Happy Birthday Gabriel Garcia Marquez

My obsession with Gabriel Garcia Marquez is chronic, clandestine and obviously long-lived: more than a hundred years! All puns were intended in this introduction as his books redefine class and fascination. When I opened Chrome this morning, I saw Google’s beautiful doodle in the honor of Garcia Marquez’s 91st birthday. His beaming face and the image was a colorful reminder of weirdly wonderful his writings make me feel. And, I didn’t want to leave this day without a little post myself either.

I haven’t read a ton of his books but I quite love some of his quotes because they are simple and very apt. He’ll never see this but I wish him a very Happy Birthday and many more years of creative living. I thank him profoundly for touching so many lives through the written word and introducing us to the Columbian culture, lifestyle and traditions like no one had been able to do before. I remember reading Of Love and Other Demons and thinking that it was very ordinary and then I couldn’t stop thinking about it! I read more and more about his inspiration to write it, other interpretations of what it meant and I was blown away by its sheer brilliance. You can find my review of the book here. 

Here are a couple of his quotes that I personally quite like:

There is always something left to love.

The heart’s memory eliminates the bad and magnifies the good.

It is not true that people stop pursuing dreams because they grow old, they grow old because they stop pursuing dreams.

What matters in life is not what happens to you but what you remember and how you remember it.

Nobody deserves your tears, but whoever deserves them will not make you cry.

Ultimately, literature is nothing but carpentry. With both you are working with reality, a material just as hard as wood.

Life is not what one lived, but rather what one remembers, and how it is remembered to tell the tale.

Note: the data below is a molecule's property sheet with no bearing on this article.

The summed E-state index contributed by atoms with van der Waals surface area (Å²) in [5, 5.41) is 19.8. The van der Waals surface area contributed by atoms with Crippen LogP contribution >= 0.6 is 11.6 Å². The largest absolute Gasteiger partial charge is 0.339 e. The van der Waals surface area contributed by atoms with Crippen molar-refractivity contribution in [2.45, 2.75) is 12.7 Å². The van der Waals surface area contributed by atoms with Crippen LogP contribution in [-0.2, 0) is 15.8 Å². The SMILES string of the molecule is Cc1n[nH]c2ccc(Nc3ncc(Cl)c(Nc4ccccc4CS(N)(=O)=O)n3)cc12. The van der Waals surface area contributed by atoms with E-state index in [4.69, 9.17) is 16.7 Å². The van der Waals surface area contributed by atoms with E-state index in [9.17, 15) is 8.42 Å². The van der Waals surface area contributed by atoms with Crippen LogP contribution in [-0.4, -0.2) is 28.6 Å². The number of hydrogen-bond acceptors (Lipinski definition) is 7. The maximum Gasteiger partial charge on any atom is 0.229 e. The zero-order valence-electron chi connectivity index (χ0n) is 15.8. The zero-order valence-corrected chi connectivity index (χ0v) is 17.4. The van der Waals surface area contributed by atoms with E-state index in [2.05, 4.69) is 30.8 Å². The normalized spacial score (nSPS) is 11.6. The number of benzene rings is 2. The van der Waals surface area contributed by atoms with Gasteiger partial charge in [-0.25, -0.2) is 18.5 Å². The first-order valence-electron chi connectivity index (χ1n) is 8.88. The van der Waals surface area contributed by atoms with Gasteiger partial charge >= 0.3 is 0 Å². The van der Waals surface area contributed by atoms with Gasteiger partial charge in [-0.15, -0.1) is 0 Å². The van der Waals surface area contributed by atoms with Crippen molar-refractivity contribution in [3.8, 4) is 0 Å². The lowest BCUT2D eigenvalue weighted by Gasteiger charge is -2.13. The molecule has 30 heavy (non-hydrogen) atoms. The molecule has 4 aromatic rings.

No, not rich. I am a poor man with money, which is not the same thing.

Book Review: Of Love and Other Demons, by Gabriel Garcia Marquez

Before I even began, I knew that this would be one of the most difficult book reviews to write. Partly because this book is well-revered and partly because I realize that the theme of the book can be directly linked to the book-reading experience. I wouldn’t claim to have such influence, but judging something with incomplete knowledge is also something I refrain from doing. Which is why this time, I read some book summaries online, and researched a bit about the origins of this book before I sat down to write this review. It was important because so many times I try to get a ‘feel’ of the book online before beginning to read it, so that I don’t feel disappointed by the book later. This feeling might seem weird to a lot of people but I believe the distinction between experimenting with genres and wasting time is always a smart choice.

This above introduction almost works like a disclaimer. Of Love and Other Demons, is neither difficult or too complex to warrant such treatment. But it was unlike any other book that I had ever read, which proves two things – One, I am brave enough to try out new styles of writing, and two, that I cannot wait to read more of the same. I was not instantly converted to a Garcia Marquez fan as some people are. It took me a while after having read the book, to understand the myths, beliefs, and underlying symbolism depicted in the almost century-old Columbia.

It is the story of a young girl with very long hair, Sierva Maria, living in Columbia who is bitten by a dog on her twelfth birthday when she goes to the market. Even though her wounds heal properly, her father (the Marquis) and the local bishop believe that she might be possessed by the devil. Continue reading “Book Review: Of Love and Other Demons, by Gabriel Garcia Marquez”

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